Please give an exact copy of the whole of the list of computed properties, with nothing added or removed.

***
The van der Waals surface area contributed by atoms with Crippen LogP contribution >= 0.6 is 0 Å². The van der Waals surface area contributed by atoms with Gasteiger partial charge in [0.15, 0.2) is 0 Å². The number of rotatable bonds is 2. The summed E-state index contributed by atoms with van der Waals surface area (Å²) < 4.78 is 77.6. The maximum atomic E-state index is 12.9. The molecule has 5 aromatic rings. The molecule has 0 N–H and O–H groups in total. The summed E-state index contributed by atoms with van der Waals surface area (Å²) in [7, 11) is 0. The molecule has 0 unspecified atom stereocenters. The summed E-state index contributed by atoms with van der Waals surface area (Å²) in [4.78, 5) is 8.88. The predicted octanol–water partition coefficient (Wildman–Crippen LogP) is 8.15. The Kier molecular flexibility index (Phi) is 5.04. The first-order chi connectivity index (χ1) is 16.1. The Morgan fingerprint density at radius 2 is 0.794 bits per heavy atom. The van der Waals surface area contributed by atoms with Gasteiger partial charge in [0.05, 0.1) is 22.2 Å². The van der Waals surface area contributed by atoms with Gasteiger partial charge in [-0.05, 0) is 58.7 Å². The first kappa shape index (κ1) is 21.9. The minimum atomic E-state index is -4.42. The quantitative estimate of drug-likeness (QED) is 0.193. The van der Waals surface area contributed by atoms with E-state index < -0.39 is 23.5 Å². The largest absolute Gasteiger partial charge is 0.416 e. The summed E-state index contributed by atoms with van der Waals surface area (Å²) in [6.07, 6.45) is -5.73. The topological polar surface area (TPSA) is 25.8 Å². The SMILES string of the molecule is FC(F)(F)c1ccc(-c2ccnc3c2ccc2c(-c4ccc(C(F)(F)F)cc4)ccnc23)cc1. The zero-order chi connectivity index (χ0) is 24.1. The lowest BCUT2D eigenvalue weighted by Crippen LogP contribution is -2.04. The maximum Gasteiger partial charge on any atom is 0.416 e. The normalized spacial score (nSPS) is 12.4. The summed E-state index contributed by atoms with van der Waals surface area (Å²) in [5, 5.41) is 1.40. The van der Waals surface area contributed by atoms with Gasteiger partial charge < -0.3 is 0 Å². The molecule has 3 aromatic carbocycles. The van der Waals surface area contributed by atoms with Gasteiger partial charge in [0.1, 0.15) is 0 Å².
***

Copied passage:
The van der Waals surface area contributed by atoms with Crippen LogP contribution >= 0.6 is 0 Å². The van der Waals surface area contributed by atoms with Gasteiger partial charge in [0.15, 0.2) is 0 Å². The number of rotatable bonds is 2. The summed E-state index contributed by atoms with van der Waals surface area (Å²) < 4.78 is 77.6. The maximum atomic E-state index is 12.9. The molecule has 5 aromatic rings. The molecule has 0 N–H and O–H groups in total. The summed E-state index contributed by atoms with van der Waals surface area (Å²) in [7, 11) is 0. The molecule has 0 unspecified atom stereocenters. The summed E-state index contributed by atoms with van der Waals surface area (Å²) in [4.78, 5) is 8.88. The predicted octanol–water partition coefficient (Wildman–Crippen LogP) is 8.15. The Kier molecular flexibility index (Phi) is 5.04. The first-order chi connectivity index (χ1) is 16.1. The Morgan fingerprint density at radius 2 is 0.794 bits per heavy atom. The van der Waals surface area contributed by atoms with Gasteiger partial charge in [0.05, 0.1) is 22.2 Å². The van der Waals surface area contributed by atoms with Gasteiger partial charge in [-0.05, 0) is 58.7 Å². The first kappa shape index (κ1) is 21.9. The minimum atomic E-state index is -4.42. The quantitative estimate of drug-likeness (QED) is 0.193. The van der Waals surface area contributed by atoms with E-state index < -0.39 is 23.5 Å². The largest absolute Gasteiger partial charge is 0.416 e. The summed E-state index contributed by atoms with van der Waals surface area (Å²) in [6.07, 6.45) is -5.73. The topological polar surface area (TPSA) is 25.8 Å². The SMILES string of the molecule is FC(F)(F)c1ccc(-c2ccnc3c2ccc2c(-c4ccc(C(F)(F)F)cc4)ccnc23)cc1. The zero-order chi connectivity index (χ0) is 24.1. The lowest BCUT2D eigenvalue weighted by Crippen LogP contribution is -2.04. The maximum Gasteiger partial charge on any atom is 0.416 e. The normalized spacial score (nSPS) is 12.4. The summed E-state index contributed by atoms with van der Waals surface area (Å²) in [5, 5.41) is 1.40. The van der Waals surface area contributed by atoms with Gasteiger partial charge < -0.3 is 0 Å². The molecule has 3 aromatic carbocycles. The van der Waals surface area contributed by atoms with Gasteiger partial charge in [0.1, 0.15) is 0 Å².